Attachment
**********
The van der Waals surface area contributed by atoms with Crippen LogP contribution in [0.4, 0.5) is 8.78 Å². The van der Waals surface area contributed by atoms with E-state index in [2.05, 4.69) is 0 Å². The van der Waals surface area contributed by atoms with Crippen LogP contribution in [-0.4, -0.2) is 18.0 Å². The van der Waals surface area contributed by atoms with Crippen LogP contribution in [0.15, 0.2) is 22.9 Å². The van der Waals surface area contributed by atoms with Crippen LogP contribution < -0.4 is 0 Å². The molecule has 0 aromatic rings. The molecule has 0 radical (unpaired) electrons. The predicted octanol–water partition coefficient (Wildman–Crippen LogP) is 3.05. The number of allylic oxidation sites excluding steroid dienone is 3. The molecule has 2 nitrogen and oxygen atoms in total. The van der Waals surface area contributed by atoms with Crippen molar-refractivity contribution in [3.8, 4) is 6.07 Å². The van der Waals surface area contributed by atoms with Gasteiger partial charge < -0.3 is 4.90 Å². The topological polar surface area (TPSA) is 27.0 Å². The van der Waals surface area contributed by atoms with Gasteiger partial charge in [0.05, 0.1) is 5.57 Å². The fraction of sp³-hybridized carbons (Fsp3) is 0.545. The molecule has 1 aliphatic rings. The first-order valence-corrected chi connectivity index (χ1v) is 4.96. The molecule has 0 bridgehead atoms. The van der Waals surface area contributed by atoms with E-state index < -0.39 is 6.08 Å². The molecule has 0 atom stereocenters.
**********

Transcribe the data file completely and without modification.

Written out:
The van der Waals surface area contributed by atoms with Crippen LogP contribution in [0.4, 0.5) is 8.78 Å². The van der Waals surface area contributed by atoms with E-state index in [2.05, 4.69) is 0 Å². The van der Waals surface area contributed by atoms with Crippen LogP contribution in [-0.4, -0.2) is 18.0 Å². The van der Waals surface area contributed by atoms with Crippen LogP contribution in [0.15, 0.2) is 22.9 Å². The van der Waals surface area contributed by atoms with Crippen LogP contribution < -0.4 is 0 Å². The molecule has 0 aromatic rings. The molecule has 0 radical (unpaired) electrons. The predicted octanol–water partition coefficient (Wildman–Crippen LogP) is 3.05. The number of allylic oxidation sites excluding steroid dienone is 3. The molecule has 2 nitrogen and oxygen atoms in total. The van der Waals surface area contributed by atoms with Crippen molar-refractivity contribution in [3.8, 4) is 6.07 Å². The van der Waals surface area contributed by atoms with Gasteiger partial charge < -0.3 is 4.90 Å². The topological polar surface area (TPSA) is 27.0 Å². The van der Waals surface area contributed by atoms with Gasteiger partial charge in [0.05, 0.1) is 5.57 Å². The fraction of sp³-hybridized carbons (Fsp3) is 0.545. The molecule has 1 aliphatic rings. The first-order valence-corrected chi connectivity index (χ1v) is 4.96. The molecule has 0 bridgehead atoms. The van der Waals surface area contributed by atoms with E-state index < -0.39 is 6.08 Å². The molecule has 0 atom stereocenters.